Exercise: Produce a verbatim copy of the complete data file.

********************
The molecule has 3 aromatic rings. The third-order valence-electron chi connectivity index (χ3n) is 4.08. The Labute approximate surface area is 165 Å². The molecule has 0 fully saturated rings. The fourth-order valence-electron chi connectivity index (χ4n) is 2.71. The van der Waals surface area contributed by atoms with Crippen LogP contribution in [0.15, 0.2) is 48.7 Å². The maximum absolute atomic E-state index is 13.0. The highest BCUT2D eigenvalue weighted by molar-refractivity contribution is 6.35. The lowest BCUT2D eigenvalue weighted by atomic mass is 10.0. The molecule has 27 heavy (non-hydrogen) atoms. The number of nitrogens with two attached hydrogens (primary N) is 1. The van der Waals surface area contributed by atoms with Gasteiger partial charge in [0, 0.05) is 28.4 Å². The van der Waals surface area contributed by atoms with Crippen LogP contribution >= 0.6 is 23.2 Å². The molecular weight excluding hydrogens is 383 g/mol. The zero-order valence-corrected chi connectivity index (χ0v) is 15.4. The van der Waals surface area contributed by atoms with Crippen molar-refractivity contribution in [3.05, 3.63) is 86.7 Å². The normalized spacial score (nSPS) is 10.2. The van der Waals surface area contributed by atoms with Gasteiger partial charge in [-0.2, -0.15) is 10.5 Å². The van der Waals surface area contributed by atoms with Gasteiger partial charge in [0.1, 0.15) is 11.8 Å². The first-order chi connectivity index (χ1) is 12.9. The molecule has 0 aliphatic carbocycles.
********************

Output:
The molecule has 3 aromatic rings. The third-order valence-electron chi connectivity index (χ3n) is 4.08. The Labute approximate surface area is 165 Å². The molecule has 0 fully saturated rings. The fourth-order valence-electron chi connectivity index (χ4n) is 2.71. The van der Waals surface area contributed by atoms with Crippen LogP contribution in [0.15, 0.2) is 48.7 Å². The maximum absolute atomic E-state index is 13.0. The highest BCUT2D eigenvalue weighted by molar-refractivity contribution is 6.35. The lowest BCUT2D eigenvalue weighted by atomic mass is 10.0. The molecule has 27 heavy (non-hydrogen) atoms. The number of nitrogens with two attached hydrogens (primary N) is 1. The van der Waals surface area contributed by atoms with Gasteiger partial charge in [0, 0.05) is 28.4 Å². The van der Waals surface area contributed by atoms with Crippen LogP contribution >= 0.6 is 23.2 Å². The molecular weight excluding hydrogens is 383 g/mol. The zero-order valence-corrected chi connectivity index (χ0v) is 15.4. The van der Waals surface area contributed by atoms with Crippen molar-refractivity contribution in [3.05, 3.63) is 86.7 Å². The normalized spacial score (nSPS) is 10.2. The van der Waals surface area contributed by atoms with Gasteiger partial charge in [-0.2, -0.15) is 10.5 Å². The van der Waals surface area contributed by atoms with Gasteiger partial charge in [0.1, 0.15) is 11.8 Å². The first-order chi connectivity index (χ1) is 12.9. The molecule has 0 aliphatic carbocycles.